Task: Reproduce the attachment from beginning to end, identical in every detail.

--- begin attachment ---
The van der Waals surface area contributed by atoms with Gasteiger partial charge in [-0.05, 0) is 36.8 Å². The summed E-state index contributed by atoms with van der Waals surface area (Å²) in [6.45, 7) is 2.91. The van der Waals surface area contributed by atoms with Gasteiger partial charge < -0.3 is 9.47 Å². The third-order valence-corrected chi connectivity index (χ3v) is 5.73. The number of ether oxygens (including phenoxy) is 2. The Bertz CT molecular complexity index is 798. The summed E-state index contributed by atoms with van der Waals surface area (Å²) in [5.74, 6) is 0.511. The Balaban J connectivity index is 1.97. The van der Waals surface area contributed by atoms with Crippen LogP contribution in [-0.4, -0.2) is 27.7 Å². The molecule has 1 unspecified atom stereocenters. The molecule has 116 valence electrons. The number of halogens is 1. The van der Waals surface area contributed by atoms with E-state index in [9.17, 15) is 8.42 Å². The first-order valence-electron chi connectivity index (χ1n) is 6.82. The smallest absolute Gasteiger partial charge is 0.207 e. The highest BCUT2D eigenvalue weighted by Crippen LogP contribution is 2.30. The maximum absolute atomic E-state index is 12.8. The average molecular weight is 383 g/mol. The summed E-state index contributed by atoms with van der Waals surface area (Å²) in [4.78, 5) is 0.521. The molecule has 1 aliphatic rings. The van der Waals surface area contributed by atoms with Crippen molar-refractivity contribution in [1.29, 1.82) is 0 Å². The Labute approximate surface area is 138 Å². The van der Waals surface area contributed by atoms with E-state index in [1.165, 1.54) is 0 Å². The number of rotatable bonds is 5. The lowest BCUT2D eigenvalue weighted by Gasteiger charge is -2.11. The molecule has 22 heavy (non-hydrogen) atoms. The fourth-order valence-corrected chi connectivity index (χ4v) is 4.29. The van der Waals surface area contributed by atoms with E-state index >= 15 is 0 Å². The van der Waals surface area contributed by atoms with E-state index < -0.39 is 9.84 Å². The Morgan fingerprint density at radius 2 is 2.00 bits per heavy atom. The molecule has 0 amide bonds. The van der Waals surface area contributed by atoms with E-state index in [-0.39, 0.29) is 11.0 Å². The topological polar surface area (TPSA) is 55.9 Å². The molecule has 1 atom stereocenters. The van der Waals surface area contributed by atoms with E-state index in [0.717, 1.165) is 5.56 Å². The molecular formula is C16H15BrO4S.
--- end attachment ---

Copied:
The van der Waals surface area contributed by atoms with Gasteiger partial charge in [-0.05, 0) is 36.8 Å². The summed E-state index contributed by atoms with van der Waals surface area (Å²) in [6.45, 7) is 2.91. The van der Waals surface area contributed by atoms with Gasteiger partial charge < -0.3 is 9.47 Å². The third-order valence-corrected chi connectivity index (χ3v) is 5.73. The number of ether oxygens (including phenoxy) is 2. The Bertz CT molecular complexity index is 798. The summed E-state index contributed by atoms with van der Waals surface area (Å²) in [5.74, 6) is 0.511. The Balaban J connectivity index is 1.97. The van der Waals surface area contributed by atoms with Crippen LogP contribution in [-0.4, -0.2) is 27.7 Å². The molecule has 1 unspecified atom stereocenters. The molecule has 116 valence electrons. The number of halogens is 1. The van der Waals surface area contributed by atoms with E-state index in [9.17, 15) is 8.42 Å². The first-order valence-electron chi connectivity index (χ1n) is 6.82. The smallest absolute Gasteiger partial charge is 0.207 e. The highest BCUT2D eigenvalue weighted by Crippen LogP contribution is 2.30. The maximum absolute atomic E-state index is 12.8. The average molecular weight is 383 g/mol. The summed E-state index contributed by atoms with van der Waals surface area (Å²) in [4.78, 5) is 0.521. The molecule has 1 aliphatic rings. The van der Waals surface area contributed by atoms with Crippen molar-refractivity contribution in [1.29, 1.82) is 0 Å². The Labute approximate surface area is 138 Å². The van der Waals surface area contributed by atoms with E-state index in [1.165, 1.54) is 0 Å². The number of rotatable bonds is 5. The lowest BCUT2D eigenvalue weighted by Gasteiger charge is -2.11. The molecule has 22 heavy (non-hydrogen) atoms. The fourth-order valence-corrected chi connectivity index (χ4v) is 4.29. The van der Waals surface area contributed by atoms with E-state index >= 15 is 0 Å². The van der Waals surface area contributed by atoms with E-state index < -0.39 is 9.84 Å². The Morgan fingerprint density at radius 2 is 2.00 bits per heavy atom. The molecule has 0 amide bonds. The van der Waals surface area contributed by atoms with E-state index in [-0.39, 0.29) is 11.0 Å². The topological polar surface area (TPSA) is 55.9 Å². The molecule has 1 atom stereocenters. The van der Waals surface area contributed by atoms with E-state index in [0.717, 1.165) is 5.56 Å². The molecular formula is C16H15BrO4S.